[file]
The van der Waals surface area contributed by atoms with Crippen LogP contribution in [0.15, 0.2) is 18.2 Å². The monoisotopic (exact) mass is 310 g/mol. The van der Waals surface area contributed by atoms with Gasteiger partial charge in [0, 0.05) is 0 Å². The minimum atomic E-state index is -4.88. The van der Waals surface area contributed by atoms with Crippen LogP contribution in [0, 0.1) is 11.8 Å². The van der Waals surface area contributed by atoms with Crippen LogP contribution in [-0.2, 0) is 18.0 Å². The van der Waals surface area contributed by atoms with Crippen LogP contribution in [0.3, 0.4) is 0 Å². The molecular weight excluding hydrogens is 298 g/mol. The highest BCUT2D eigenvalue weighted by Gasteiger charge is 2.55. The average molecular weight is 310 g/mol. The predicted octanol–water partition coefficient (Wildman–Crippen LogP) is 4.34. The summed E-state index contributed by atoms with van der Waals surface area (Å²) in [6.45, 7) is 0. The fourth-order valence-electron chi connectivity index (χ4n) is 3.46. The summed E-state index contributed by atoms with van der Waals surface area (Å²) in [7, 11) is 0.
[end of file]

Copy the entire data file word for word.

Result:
The van der Waals surface area contributed by atoms with Crippen LogP contribution in [0.15, 0.2) is 18.2 Å². The monoisotopic (exact) mass is 310 g/mol. The van der Waals surface area contributed by atoms with Gasteiger partial charge in [0, 0.05) is 0 Å². The minimum atomic E-state index is -4.88. The van der Waals surface area contributed by atoms with Crippen LogP contribution in [0, 0.1) is 11.8 Å². The van der Waals surface area contributed by atoms with Crippen LogP contribution in [-0.2, 0) is 18.0 Å². The van der Waals surface area contributed by atoms with Crippen LogP contribution in [0.3, 0.4) is 0 Å². The molecular weight excluding hydrogens is 298 g/mol. The highest BCUT2D eigenvalue weighted by Gasteiger charge is 2.55. The average molecular weight is 310 g/mol. The predicted octanol–water partition coefficient (Wildman–Crippen LogP) is 4.34. The summed E-state index contributed by atoms with van der Waals surface area (Å²) in [6.45, 7) is 0. The fourth-order valence-electron chi connectivity index (χ4n) is 3.46. The summed E-state index contributed by atoms with van der Waals surface area (Å²) in [7, 11) is 0.